kən-SOH-shee-AY-shən-əl-iz-əm ) is often viewed as synonymous with
POWER-SHARING, although it is technically only one form of
Consociationalism is often seen as having close affinities with
corporatism ; some consider it to be a form of corporatism while
others claim that economic corporatism was designed to regulate class
conflict , while consociationalism developed on the basis of
reconciling societal fragmentation along ethnic and religious lines.
The goals of consociationalism are governmental stability, the
survival of the power-sharing arrangements, the survival of democracy
, and the avoidance of violence . When consociationalism is organised
along religious confessional lines, it is known as confessionalism ,
as is the case in
* 1 Definition
* 2 Concept origins
* 3 Characteristics
* 4 Favourable conditions
* 5 Advantages
* 6 Criticisms
* 6.2 Rinus van Schendelen
* 6.3 Lustick on hegemonic control
* 6.4 Other criticisms
* 7 Examples
* 8 See also
* 9 References
* 10 Further reading
Political scientists define a consociational state as a state which
has major internal divisions along ethnic, religious, or linguistic
lines, with none of the divisions large enough to form a majority
group, yet nonetheless manages to remain stable, due to consultation
among the elites of each of its major social groups. Consociational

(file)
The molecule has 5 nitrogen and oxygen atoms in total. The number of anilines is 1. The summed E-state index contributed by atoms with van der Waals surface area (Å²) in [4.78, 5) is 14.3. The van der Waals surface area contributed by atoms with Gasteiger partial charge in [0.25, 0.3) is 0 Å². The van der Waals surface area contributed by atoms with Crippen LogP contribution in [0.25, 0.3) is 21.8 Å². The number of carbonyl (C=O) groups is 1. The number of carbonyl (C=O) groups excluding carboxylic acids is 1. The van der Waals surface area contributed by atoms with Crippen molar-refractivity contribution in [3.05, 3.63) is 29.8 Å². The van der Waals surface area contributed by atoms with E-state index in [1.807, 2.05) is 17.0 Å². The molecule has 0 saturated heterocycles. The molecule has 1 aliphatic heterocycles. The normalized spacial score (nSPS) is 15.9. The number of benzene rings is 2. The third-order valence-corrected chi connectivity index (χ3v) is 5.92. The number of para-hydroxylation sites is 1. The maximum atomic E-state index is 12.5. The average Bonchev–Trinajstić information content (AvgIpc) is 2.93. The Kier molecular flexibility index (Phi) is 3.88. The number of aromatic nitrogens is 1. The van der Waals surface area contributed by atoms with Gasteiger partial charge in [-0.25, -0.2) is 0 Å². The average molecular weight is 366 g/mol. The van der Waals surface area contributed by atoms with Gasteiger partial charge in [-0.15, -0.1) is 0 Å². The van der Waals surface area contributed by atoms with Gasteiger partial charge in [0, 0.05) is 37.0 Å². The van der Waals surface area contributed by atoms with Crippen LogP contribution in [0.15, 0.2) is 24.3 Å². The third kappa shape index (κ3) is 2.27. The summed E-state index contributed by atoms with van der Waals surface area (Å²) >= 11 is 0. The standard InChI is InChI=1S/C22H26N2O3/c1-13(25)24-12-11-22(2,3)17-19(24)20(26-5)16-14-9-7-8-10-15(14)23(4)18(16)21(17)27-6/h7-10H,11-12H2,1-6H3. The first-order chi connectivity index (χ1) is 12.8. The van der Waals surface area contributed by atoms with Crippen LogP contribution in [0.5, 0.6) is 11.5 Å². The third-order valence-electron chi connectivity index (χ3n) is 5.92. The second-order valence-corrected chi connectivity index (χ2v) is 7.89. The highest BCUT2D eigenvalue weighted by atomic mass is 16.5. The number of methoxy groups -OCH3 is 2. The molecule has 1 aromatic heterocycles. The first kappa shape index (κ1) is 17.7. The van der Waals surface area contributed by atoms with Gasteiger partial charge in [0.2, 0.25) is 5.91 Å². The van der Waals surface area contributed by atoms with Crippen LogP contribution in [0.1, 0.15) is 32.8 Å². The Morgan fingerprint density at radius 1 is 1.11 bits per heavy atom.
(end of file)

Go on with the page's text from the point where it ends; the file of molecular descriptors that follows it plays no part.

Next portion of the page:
states are often contrasted with states with majoritarian electoral
Consociationalism was discussed in academic terms by the political
Arend Lijphart . However, Lijphart has stated that he had
"merely discovered what political practitioners had repeatedly – and
independently of both academic experts and one another – invented
John McGarry and Brendan O\'Leary trace
consociationalism back to 1917, when it was first employed in the
Indeed, Lijphart draws heavily on the experience of the Netherlands
in developing his argument in favour of the consociational approach to
ethnic conflict regulation. The Netherlands, as a consociational
state, was between 1857 and 1967 divided into four non-territorial
Catholic , socialist , and general , although
until 1917 there was a plurality ("first past the post") electoral
system rather than a consociational one. In their heyday, each